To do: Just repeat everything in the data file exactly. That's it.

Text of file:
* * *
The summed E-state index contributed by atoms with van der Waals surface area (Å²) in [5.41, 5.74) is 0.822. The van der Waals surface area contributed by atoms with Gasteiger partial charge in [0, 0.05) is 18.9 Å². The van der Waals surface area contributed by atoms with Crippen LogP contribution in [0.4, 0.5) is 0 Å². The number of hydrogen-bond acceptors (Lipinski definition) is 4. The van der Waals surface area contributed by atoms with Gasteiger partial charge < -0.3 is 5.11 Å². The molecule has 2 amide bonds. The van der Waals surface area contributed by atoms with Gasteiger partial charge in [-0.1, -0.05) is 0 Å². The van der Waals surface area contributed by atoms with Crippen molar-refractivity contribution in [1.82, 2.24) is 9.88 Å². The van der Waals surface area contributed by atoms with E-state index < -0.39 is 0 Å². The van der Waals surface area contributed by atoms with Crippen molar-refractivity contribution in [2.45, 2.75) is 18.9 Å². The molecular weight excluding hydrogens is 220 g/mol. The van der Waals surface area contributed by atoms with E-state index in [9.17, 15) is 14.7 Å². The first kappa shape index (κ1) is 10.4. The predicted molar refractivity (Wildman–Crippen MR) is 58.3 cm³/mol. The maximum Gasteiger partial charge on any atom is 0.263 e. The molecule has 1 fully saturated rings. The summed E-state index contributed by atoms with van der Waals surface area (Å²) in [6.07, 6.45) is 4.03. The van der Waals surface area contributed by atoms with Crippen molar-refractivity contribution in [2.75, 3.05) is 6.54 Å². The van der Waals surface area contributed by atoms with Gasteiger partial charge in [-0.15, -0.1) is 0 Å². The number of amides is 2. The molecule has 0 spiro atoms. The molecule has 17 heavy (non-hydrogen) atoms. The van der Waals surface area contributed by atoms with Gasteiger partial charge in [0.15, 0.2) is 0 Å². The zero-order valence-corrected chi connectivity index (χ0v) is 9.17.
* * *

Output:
The summed E-state index contributed by atoms with van der Waals surface area (Å²) in [5.41, 5.74) is 0.822. The van der Waals surface area contributed by atoms with Gasteiger partial charge in [0, 0.05) is 18.9 Å². The van der Waals surface area contributed by atoms with Crippen LogP contribution in [0.4, 0.5) is 0 Å². The number of hydrogen-bond acceptors (Lipinski definition) is 4. The van der Waals surface area contributed by atoms with Gasteiger partial charge < -0.3 is 5.11 Å². The molecule has 2 amide bonds. The van der Waals surface area contributed by atoms with Gasteiger partial charge in [-0.1, -0.05) is 0 Å². The van der Waals surface area contributed by atoms with Crippen molar-refractivity contribution in [1.82, 2.24) is 9.88 Å². The van der Waals surface area contributed by atoms with E-state index < -0.39 is 0 Å². The van der Waals surface area contributed by atoms with Crippen molar-refractivity contribution in [2.45, 2.75) is 18.9 Å². The molecular weight excluding hydrogens is 220 g/mol. The van der Waals surface area contributed by atoms with E-state index in [9.17, 15) is 14.7 Å². The first kappa shape index (κ1) is 10.4. The predicted molar refractivity (Wildman–Crippen MR) is 58.3 cm³/mol. The maximum Gasteiger partial charge on any atom is 0.263 e. The molecule has 1 fully saturated rings. The summed E-state index contributed by atoms with van der Waals surface area (Å²) in [6.07, 6.45) is 4.03. The van der Waals surface area contributed by atoms with Crippen molar-refractivity contribution in [2.75, 3.05) is 6.54 Å². The van der Waals surface area contributed by atoms with Gasteiger partial charge in [-0.15, -0.1) is 0 Å². The number of amides is 2. The molecule has 0 spiro atoms. The molecule has 17 heavy (non-hydrogen) atoms. The van der Waals surface area contributed by atoms with Gasteiger partial charge in [0.15, 0.2) is 0 Å². The zero-order valence-corrected chi connectivity index (χ0v) is 9.17.